On Friday, something big is happening to make way for something little. The site for Tiny Homes Village, a community of affordable tiny homes for those with mental health challenges, will begin its groundbreaking. The site will be located on the grounds of The Farm at Penny Lane in northern Chatham County. The village aims to include 15 tiny homes at around 400 square feet each to provide housing opportunities for those on a fixed income, veterans or residents with health issues. Surrounding the houses will be a clubhouse for classes and other activities.

With the removal of Pittsboro’s Confederate monument in limbo, here’s what residents and businesses have to say

By Paige Masten and Molly Weisner

The future of the Confederate monument in downtown Pittsboro remains uncertain following months of protests, lawsuits and a temporary restraining order. 

But it has it also affected those who live and work in the area. Since the Chatham County Board of Commissioners voted 4-1 in favor of the monument’s removal in August, the statue, which has sat outside the Chatham County Historic Courthouse since 1907, has been the subject of heated debate. Many have gathered downtown to protest both for and against the statue’s removal. Social media has been a catalyst for these protests, with groups organizing via Facebook and Twitter. Some pro-Confederate groups have even posted clips of their demonstrations on TikTok.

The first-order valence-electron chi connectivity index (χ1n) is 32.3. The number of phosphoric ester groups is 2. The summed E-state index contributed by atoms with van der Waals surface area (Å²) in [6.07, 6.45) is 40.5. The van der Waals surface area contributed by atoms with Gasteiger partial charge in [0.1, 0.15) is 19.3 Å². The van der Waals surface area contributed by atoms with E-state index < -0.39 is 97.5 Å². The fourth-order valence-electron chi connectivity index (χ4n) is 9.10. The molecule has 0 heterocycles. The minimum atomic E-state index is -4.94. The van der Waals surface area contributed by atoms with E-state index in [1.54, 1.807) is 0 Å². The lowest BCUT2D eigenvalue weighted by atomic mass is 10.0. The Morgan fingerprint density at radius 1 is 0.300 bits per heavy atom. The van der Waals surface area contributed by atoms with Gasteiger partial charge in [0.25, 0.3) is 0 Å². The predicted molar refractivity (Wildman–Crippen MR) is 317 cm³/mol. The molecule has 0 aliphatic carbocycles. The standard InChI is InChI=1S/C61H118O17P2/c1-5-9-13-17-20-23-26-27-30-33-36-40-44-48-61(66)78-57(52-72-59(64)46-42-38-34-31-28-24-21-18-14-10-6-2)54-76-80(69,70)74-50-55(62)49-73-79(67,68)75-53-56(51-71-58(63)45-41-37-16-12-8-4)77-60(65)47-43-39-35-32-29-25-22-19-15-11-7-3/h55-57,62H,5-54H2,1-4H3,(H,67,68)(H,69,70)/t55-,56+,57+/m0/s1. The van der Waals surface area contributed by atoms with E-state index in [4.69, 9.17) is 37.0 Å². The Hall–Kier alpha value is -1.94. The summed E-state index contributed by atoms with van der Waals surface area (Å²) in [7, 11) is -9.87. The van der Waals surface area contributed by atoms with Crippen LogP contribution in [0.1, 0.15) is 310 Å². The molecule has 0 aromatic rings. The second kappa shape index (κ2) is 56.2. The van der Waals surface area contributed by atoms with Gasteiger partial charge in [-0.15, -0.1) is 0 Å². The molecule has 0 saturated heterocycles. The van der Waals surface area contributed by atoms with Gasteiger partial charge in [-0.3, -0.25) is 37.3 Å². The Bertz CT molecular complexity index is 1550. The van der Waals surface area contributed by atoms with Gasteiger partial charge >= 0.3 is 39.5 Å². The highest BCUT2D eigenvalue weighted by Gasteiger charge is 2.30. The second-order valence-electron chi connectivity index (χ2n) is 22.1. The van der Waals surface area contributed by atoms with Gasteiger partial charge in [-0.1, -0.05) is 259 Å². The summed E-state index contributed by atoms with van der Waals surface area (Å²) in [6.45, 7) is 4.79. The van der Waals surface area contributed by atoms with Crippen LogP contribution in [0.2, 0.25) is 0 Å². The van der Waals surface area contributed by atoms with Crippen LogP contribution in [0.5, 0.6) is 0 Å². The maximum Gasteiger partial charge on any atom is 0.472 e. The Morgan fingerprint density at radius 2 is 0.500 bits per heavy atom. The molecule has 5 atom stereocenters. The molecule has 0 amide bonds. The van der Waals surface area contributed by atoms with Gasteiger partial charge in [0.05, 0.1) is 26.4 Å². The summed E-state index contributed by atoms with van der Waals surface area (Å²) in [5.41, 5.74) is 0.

News travels fast online — so some participants are outsiders who travel to Pittsboro on the weekends to protest.

‘There’s no face to hunger’: Community discusses food insecurity in Chatham

Patricia Parker grows food for a living. But still, she knows what it’s like to be food insecure. 

The entirety of Parker’s income comes from the farm she owns in Chatham County growing things such as fruits and vegetables. Like many others, she has a limited amount of money to spend on food, and she relies on the cheap prices at stores like Aldi and Lidl to stay within budget.